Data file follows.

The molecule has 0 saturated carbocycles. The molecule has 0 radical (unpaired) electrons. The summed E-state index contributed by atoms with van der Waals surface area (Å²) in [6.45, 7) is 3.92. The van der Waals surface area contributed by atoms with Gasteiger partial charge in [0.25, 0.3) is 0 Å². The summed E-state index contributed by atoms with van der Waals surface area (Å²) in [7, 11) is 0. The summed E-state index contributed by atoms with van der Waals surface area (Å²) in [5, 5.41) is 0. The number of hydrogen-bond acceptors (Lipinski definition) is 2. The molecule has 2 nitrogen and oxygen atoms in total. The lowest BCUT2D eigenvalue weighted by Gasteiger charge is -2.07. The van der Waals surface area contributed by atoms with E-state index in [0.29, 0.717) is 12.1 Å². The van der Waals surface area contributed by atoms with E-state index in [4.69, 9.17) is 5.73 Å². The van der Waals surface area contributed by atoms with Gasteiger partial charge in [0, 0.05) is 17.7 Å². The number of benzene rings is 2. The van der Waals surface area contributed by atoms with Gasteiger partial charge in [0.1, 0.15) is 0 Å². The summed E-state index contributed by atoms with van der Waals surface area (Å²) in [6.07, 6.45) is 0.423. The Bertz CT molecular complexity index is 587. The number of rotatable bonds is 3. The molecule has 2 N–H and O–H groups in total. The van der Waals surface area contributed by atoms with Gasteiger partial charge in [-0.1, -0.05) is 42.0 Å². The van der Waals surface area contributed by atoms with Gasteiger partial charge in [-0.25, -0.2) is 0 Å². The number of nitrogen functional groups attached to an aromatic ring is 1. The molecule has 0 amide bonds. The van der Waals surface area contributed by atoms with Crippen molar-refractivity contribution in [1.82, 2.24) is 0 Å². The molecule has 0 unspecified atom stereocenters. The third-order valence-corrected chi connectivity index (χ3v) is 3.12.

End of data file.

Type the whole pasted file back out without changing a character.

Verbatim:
The molecule has 0 saturated carbocycles. The molecule has 0 radical (unpaired) electrons. The summed E-state index contributed by atoms with van der Waals surface area (Å²) in [6.45, 7) is 3.92. The van der Waals surface area contributed by atoms with Gasteiger partial charge in [0.25, 0.3) is 0 Å². The summed E-state index contributed by atoms with van der Waals surface area (Å²) in [7, 11) is 0. The summed E-state index contributed by atoms with van der Waals surface area (Å²) in [5, 5.41) is 0. The number of hydrogen-bond acceptors (Lipinski definition) is 2. The molecule has 2 nitrogen and oxygen atoms in total. The lowest BCUT2D eigenvalue weighted by Gasteiger charge is -2.07. The van der Waals surface area contributed by atoms with E-state index in [0.29, 0.717) is 12.1 Å². The van der Waals surface area contributed by atoms with E-state index in [4.69, 9.17) is 5.73 Å². The van der Waals surface area contributed by atoms with Gasteiger partial charge in [0, 0.05) is 17.7 Å². The number of benzene rings is 2. The van der Waals surface area contributed by atoms with Gasteiger partial charge in [0.1, 0.15) is 0 Å². The summed E-state index contributed by atoms with van der Waals surface area (Å²) in [6.07, 6.45) is 0.423. The Bertz CT molecular complexity index is 587. The number of rotatable bonds is 3. The molecule has 2 N–H and O–H groups in total. The van der Waals surface area contributed by atoms with Gasteiger partial charge in [-0.1, -0.05) is 42.0 Å². The van der Waals surface area contributed by atoms with Gasteiger partial charge in [-0.25, -0.2) is 0 Å². The number of nitrogen functional groups attached to an aromatic ring is 1. The molecule has 0 amide bonds. The van der Waals surface area contributed by atoms with Crippen molar-refractivity contribution in [1.82, 2.24) is 0 Å². The molecule has 0 unspecified atom stereocenters. The third-order valence-corrected chi connectivity index (χ3v) is 3.12.